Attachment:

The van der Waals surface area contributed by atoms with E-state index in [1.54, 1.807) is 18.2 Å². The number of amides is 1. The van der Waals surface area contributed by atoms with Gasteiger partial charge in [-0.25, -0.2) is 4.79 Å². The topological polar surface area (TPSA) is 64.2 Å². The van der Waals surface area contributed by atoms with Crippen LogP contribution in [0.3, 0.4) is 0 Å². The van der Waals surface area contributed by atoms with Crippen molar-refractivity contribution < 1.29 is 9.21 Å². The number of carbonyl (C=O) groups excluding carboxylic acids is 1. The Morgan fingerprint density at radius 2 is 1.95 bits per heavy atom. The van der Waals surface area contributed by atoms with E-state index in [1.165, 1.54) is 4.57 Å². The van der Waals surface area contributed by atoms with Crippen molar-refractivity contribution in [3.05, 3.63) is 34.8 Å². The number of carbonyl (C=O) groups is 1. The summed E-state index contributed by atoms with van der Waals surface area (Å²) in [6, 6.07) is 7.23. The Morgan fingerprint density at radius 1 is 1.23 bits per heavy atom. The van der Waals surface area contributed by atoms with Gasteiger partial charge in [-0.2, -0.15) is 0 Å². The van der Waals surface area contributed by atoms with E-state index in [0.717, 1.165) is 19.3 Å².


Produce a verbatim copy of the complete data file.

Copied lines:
The van der Waals surface area contributed by atoms with E-state index in [1.54, 1.807) is 18.2 Å². The number of amides is 1. The van der Waals surface area contributed by atoms with Gasteiger partial charge in [-0.25, -0.2) is 4.79 Å². The topological polar surface area (TPSA) is 64.2 Å². The van der Waals surface area contributed by atoms with Crippen LogP contribution in [0.3, 0.4) is 0 Å². The van der Waals surface area contributed by atoms with Crippen molar-refractivity contribution < 1.29 is 9.21 Å². The number of carbonyl (C=O) groups excluding carboxylic acids is 1. The Morgan fingerprint density at radius 2 is 1.95 bits per heavy atom. The van der Waals surface area contributed by atoms with E-state index in [1.165, 1.54) is 4.57 Å². The van der Waals surface area contributed by atoms with Crippen molar-refractivity contribution in [3.05, 3.63) is 34.8 Å². The number of carbonyl (C=O) groups is 1. The summed E-state index contributed by atoms with van der Waals surface area (Å²) in [6, 6.07) is 7.23. The Morgan fingerprint density at radius 1 is 1.23 bits per heavy atom. The van der Waals surface area contributed by atoms with Gasteiger partial charge in [-0.2, -0.15) is 0 Å². The van der Waals surface area contributed by atoms with E-state index in [0.717, 1.165) is 19.3 Å².